Infrastructure and Gender – readings and tasks

August 22, 2018

In advance of each seminar meeting you are required to read at least one of the key essays closely. In your blog post (composed of line drawing and text) you are to respond carefully to an argument, detail or concept in the text that you believe is critically valuable (you do not need to respond to the whole text or summarise it in detail). The further readings are provided for those who want to read beyond the key texts. You are also encouraged to bring in other references that you have found relevant. The idea is to incrementally build up an account of the infrastructural site you have chosen to care about during this seminar. When using concepts and arguments that you have discovered in the readings, try and relate them to the material relations and specific details of your chosen site. Use your site as a lens through which to engage in the readings. Except for our first introductory meeting, the blog posts need to be uploaded in advance of our seminar meetings, so we can use them in our class discussions.


Frichot, Hélène, How to Make Yourself a Feminist Design Power Tool, Baunach AADR, 2016.

Frichot, Hélène, Gabrielsson, Catharina, Runting, Helen, eds. Architecture and Feminisms: Ecologies, Economies, Technologies, London: Routledge, 2018. (copy of the introduction attached)

Reisinger, Karin and Schalk, Meike, eds. Styles of Queer Feminist Practices and Objects in Architecture, special issue Architecture and Culture vol. 5, 2017.

Reisinger, Karin and Schalk, Meike, eds. Becoming a feminist Architect, in a special issue of Field: A Free Journal for Architecture, vol 7, 1, 2017.

Schalk, Meike, Mazé, Ramia, Kristiansson, Thérèse, eds. Feminist Futures of Spatial Practice, Baunach: AADR, 2017.

Wednesday 12 September– Introduction 13.00-15.00 (for all Masters and AD236V participants and 15.30-17.00 (for participants in AD236V)

  1. Gendered Infrastructures

Ross Exo Adams, ‘Becoming-Infrastructural’ in positions e-flux, 2 October 2017.

Keller Easterling, ‘An Internet of Things’, in e-flux #31 January, 2012.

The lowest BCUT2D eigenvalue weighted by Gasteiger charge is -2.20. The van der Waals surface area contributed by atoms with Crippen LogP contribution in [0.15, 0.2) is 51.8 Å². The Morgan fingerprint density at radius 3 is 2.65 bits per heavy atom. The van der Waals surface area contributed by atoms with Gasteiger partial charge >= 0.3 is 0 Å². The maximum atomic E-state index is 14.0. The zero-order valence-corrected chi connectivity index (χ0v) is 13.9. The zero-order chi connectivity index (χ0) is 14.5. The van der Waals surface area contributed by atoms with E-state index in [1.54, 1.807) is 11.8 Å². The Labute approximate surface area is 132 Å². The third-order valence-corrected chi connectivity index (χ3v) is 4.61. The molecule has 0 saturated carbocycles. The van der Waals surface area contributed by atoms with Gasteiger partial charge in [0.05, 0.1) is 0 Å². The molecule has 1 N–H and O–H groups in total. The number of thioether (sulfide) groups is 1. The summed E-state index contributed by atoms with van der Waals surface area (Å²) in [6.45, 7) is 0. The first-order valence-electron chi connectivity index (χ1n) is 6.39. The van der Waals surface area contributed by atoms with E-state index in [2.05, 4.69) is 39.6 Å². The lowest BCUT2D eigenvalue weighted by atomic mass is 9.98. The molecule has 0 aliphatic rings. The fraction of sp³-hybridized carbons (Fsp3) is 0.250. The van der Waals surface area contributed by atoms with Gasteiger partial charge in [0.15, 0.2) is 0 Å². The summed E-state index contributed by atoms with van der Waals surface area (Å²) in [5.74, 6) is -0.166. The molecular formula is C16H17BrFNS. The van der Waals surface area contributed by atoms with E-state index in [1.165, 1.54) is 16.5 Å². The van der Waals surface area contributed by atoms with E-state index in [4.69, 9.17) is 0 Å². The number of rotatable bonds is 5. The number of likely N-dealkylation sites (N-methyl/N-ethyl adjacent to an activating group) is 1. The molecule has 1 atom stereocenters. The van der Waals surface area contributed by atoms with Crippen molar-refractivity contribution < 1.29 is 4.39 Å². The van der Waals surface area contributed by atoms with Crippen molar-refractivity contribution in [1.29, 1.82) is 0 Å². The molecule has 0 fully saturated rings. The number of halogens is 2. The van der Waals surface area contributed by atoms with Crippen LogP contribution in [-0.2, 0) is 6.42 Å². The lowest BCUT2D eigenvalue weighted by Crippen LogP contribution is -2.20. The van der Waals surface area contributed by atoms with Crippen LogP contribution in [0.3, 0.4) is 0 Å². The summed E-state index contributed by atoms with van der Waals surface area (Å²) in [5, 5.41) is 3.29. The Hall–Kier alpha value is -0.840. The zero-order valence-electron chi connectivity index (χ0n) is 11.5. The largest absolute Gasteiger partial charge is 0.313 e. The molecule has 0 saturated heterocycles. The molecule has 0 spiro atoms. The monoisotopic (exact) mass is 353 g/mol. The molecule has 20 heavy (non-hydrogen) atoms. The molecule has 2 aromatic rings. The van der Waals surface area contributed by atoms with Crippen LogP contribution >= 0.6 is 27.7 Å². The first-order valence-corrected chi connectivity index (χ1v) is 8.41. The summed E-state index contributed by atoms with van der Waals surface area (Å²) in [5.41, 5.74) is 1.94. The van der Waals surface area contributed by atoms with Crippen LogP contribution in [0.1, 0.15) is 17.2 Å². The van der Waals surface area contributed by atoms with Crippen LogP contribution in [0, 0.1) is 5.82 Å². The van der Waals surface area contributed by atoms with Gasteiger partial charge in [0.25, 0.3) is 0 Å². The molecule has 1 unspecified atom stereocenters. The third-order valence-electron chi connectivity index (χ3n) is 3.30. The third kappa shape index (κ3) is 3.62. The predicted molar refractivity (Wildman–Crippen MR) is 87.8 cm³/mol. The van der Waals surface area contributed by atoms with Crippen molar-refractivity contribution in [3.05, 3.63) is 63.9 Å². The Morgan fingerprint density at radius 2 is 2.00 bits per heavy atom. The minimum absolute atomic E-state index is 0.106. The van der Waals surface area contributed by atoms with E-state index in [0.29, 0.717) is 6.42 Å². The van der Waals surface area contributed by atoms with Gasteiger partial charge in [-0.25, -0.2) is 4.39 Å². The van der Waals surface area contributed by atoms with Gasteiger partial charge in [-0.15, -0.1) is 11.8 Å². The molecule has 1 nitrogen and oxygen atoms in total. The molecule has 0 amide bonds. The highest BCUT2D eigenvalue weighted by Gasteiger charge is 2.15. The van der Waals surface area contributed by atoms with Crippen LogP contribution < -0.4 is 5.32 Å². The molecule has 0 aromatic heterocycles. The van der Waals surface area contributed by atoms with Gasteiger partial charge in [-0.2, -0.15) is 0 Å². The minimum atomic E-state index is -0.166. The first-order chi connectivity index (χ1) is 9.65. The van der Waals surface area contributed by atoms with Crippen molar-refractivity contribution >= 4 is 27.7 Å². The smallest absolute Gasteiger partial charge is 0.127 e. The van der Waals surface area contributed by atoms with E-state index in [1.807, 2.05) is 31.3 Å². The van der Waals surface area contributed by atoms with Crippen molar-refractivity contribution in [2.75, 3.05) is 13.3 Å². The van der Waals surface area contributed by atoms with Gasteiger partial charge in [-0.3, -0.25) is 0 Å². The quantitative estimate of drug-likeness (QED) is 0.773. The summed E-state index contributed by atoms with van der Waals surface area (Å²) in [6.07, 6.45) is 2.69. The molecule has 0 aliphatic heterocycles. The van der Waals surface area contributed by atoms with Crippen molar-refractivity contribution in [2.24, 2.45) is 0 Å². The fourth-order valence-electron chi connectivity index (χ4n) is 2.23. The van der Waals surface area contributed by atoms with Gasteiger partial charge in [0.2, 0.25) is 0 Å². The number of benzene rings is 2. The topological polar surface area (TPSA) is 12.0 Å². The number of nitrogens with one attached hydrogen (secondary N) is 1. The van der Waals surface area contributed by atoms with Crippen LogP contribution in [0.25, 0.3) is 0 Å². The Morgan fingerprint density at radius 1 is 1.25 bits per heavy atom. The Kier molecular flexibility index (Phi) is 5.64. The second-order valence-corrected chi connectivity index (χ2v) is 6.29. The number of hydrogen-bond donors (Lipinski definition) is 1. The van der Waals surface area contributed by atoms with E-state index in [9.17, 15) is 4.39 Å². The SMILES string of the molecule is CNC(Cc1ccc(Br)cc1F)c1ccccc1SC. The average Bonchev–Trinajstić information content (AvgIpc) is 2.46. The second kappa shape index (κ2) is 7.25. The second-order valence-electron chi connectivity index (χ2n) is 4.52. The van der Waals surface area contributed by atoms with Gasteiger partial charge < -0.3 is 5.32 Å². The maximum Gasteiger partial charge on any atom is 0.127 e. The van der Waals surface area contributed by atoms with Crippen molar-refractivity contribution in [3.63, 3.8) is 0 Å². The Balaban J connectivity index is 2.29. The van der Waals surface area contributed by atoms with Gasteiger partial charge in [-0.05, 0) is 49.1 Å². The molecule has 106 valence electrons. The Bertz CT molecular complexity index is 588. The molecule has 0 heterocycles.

Further Readings

Pierre Bélanger, ‘Redefining Infrastructure’ in Pierre Bélanger, Landscape as Infrastructure, London: Routledge, 2016, 116-155.

Dane Carlson, ‘The Humanity of Infrastructure: Landscape as Operative Ground’ in Scenario Journal, Spring 2013.

Keller Easterling, Extrastatecraft: The Power of Infrastructure Space, New York: Verso Books, 2014. Excerpt.

Rachel M. Magee, Melinda Sebastian, Susan Wiedenbeck, Jennifer A. Rode, ‘Gendering Infrastructure’ in CHI 2011, May 7-12, 2011.

Jennifer A. Rode, Melinda Sebastian, Rachel Magee, Nora McDonald and Sean Goggins ‘Does Infrastructure have Gender? Third Order Dilemmas’ in ALTCHI, 2012.

Katrina Stoll and Scott Lloyd ‘Introduction: Performance as Form’ in Katrina Stoll and Scott Lloyd, eds Infrastructure as Architecture, Berlin: Jovis, 2010, 4-7.

TASK 1: Look for an example of an architectural space or system that supports an infrastructural network and document it with diagrammatic line drawings. The kinds of architectural spaces that support infrastructures are usually banal, even near invisible, and include waiting rooms and warehouses, call centres and parking lots, toll booths and public toilets. Your choice of case study could be based on a local (Stockholm) infrastructural network that you use on a daily basis (train, boat, bus, bicycle, animal highway, data network, other), or it could be an architectural-engineering example that you would like to examine in more detail. Based on the readings above discuss the relationship between a) infrastructure, b). architecture and c). gender, by making reference to your case study. Write 300-500 words and upload with your line drawing.